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Spain: Opus Dei
Country Study > Chapter 4 > Government and Politics > Politics > Political Interest Groups > Opus Dei

OPUS DEI


The most influential Catholic lay group during the Franco period was the controversial Opus Dei (Work of God). This group did not fit conveniently into any political category. Although it denied any political aims, its members played pivotal roles in the modernization of the economy under Franco and in the subsequent liberalization of politics and government. At the same time, they were theologically conservative, and their desire for modernization was far from radical. They believed that economic reforms would improve society to the extent that thoroughgoing political reforms would be unnecessary.

Opus Dei was founded in 1928 by an Aragonese priest, Jose Maria Escriva de Balaguer y Albas, and it was subsequently recognized by the Roman Catholic Church as its first secular religious institution. Although attention has been drawn primarily to its activities in Spain, it is an international body with members and associates throughout the world. Members take a vow to dedicate their professional talents to the service of God and to seek to win converts through their missionary zeal. The organization in Spain has emphasized professional excellence, and it has expected its members to serve in important government positions.

During the late 1950s and the 1960s, Opus Dei members came to control the economic ministries, and they occupied other important cabinet posts as well. This was in keeping with the organization's aim of influencing the development of society indirectly. Opus Dei recruited its members from among the brightest students, which encouraged a sense of elitism and clannishness. Because of this clannishness and the secrecy that surrounded the organization, some critics termed it the "Holy Mafia."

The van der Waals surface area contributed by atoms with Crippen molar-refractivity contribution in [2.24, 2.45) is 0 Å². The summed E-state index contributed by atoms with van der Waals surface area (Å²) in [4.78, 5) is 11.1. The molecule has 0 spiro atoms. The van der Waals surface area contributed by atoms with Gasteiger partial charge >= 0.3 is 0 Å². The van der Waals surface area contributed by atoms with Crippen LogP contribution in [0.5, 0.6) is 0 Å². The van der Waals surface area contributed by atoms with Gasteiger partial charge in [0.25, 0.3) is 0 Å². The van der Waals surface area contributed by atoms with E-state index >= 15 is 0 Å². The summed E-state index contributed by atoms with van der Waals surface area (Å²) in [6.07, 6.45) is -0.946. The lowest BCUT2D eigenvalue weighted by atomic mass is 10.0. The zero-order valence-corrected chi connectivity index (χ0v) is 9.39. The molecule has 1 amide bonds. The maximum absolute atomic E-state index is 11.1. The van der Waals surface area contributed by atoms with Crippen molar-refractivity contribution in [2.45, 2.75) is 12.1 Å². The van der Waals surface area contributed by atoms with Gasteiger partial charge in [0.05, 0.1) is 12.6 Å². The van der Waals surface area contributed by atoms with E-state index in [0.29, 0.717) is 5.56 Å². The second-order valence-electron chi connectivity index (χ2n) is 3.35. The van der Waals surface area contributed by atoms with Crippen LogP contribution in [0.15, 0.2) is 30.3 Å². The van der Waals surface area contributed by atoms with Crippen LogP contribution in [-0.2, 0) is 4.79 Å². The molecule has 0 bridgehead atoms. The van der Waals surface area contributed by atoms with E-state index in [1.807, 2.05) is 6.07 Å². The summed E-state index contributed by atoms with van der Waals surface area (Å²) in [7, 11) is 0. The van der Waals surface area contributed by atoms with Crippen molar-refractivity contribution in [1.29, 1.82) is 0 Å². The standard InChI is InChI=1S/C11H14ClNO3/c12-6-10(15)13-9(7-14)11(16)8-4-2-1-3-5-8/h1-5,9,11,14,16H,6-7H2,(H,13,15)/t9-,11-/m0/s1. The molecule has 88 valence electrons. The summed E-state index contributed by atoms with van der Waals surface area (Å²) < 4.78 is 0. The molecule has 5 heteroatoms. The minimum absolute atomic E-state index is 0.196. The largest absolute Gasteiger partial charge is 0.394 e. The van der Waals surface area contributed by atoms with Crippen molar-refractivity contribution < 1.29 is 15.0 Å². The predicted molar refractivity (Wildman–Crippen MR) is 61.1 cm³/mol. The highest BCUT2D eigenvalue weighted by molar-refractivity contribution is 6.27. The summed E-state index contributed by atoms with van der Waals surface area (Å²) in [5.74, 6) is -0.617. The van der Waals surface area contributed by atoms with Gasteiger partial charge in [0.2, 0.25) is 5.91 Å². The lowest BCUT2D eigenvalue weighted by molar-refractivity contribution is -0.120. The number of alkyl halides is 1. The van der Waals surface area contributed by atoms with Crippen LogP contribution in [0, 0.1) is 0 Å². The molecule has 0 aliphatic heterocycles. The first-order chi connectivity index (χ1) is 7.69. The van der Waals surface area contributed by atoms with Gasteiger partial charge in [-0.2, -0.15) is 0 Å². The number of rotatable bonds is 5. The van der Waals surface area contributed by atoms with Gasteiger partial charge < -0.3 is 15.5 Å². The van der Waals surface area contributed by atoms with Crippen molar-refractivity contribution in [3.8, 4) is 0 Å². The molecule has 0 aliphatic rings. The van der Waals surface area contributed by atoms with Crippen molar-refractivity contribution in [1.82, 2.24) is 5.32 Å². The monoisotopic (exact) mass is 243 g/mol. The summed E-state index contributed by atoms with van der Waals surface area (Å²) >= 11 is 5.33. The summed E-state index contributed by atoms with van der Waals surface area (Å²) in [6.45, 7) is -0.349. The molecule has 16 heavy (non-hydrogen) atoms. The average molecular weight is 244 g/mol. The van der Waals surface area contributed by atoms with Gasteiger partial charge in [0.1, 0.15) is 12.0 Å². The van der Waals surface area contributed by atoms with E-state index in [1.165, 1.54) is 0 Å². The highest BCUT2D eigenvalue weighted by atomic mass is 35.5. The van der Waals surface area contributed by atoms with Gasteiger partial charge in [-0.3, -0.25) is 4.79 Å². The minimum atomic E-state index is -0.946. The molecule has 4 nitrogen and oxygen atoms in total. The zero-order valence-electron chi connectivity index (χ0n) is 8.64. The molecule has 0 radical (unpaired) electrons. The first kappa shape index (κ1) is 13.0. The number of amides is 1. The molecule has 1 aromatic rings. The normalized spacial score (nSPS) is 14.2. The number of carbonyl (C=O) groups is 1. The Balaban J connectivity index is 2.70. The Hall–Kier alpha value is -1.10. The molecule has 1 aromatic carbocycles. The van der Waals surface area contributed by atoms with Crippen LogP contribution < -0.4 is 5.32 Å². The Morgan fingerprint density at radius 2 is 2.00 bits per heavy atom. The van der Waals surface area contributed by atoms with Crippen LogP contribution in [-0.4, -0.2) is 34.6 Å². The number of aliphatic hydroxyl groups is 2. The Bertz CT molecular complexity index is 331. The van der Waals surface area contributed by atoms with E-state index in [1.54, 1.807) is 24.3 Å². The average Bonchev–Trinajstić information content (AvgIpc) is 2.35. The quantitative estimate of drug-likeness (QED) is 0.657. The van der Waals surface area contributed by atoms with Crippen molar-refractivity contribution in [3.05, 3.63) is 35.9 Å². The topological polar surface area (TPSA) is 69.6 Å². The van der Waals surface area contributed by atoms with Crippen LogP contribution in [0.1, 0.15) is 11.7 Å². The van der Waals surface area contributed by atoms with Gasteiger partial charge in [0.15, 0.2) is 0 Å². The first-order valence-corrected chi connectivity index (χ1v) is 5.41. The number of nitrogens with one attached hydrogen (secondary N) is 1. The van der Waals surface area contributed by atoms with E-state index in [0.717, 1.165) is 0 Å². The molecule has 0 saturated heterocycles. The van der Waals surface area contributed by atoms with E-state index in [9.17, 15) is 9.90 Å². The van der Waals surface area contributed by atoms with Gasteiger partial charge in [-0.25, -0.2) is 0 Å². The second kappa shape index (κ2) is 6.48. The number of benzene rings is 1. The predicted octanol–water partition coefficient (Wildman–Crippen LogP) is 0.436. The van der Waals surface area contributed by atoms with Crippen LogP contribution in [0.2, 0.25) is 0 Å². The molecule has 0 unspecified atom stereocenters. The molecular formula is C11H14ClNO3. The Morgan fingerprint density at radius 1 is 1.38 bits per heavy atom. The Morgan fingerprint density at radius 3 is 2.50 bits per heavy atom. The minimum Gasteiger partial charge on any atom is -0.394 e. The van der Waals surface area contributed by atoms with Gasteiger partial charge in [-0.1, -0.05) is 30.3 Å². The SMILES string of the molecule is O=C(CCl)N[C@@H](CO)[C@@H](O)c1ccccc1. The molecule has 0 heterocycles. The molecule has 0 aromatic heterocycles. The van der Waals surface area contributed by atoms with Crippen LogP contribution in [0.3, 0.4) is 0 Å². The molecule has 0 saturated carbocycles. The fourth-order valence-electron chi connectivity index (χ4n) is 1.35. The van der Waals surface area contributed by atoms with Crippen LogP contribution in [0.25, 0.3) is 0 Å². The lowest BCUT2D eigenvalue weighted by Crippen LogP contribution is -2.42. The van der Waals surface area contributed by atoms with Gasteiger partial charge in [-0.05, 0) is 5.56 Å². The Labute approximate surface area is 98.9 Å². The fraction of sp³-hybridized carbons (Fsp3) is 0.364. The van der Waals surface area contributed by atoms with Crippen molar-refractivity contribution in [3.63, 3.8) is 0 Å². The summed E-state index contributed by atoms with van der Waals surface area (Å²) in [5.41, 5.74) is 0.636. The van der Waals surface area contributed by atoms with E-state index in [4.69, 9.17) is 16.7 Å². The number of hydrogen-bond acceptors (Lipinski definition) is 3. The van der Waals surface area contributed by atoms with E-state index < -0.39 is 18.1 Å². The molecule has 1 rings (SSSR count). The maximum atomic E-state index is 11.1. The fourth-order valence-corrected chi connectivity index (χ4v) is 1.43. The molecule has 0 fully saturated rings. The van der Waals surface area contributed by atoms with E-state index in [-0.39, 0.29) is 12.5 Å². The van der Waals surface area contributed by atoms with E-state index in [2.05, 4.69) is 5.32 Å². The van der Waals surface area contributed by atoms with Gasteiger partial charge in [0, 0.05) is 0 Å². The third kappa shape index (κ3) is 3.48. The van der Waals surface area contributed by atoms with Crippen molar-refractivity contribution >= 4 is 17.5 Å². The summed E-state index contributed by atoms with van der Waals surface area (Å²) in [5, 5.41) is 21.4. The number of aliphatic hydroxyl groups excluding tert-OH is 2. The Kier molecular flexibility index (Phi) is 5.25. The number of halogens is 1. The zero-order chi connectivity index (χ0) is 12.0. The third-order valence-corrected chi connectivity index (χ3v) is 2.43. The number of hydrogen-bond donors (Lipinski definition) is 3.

The Opus Dei technocrats were largely responsible for devising, introducing, and later administering the economic stabilization program that formed the basis of Spain's economic development. They encouraged competition as a means of achieving rapid economic growth, and they favored economic integration with Europe. Although these policies implied eventual political as well as economic liberalization, this was not Opus Dei's avowed goal; the group remained socially conservative, stressing personal piety and orthodox theology.

With the advent of democracy, Opus Dei lost much of its influence, and it was condemned by the more progressive forces in both the Catholic hierarchy and Spanish society for having propped up a repressive regime. Its stature was somewhat restored under Pope John Paul II, who viewed the orthodox Catholicism of the organization with favor. Opus Dei remained influential in the area of education as well as in certain sectors of the financial community.

Data as of December 1988




Last Updated: December 1988


Editor's Note: Country Studies included here were published between 1988 and 1998. The Country study for Spain was first published in 1988. Where available, the data has been updated through 2008. The date at the bottom of each section will indicate the time period of the data. Information on some countries may no longer be up to date. See the "Research Completed" date at the beginning of each study on the Title Page or the "Data as of" date at the end of each section of text. This information is included due to its comprehensiveness and for historical purposes.

Note that current information from the CIA World Factbook, U.S. Department of State Background Notes, Australia's Department of Foreign Affairs and Trade Country Briefs, the UK's Foreign and Commonwealth Office's Country Profiles, and the World Bank can be found on Factba.se.

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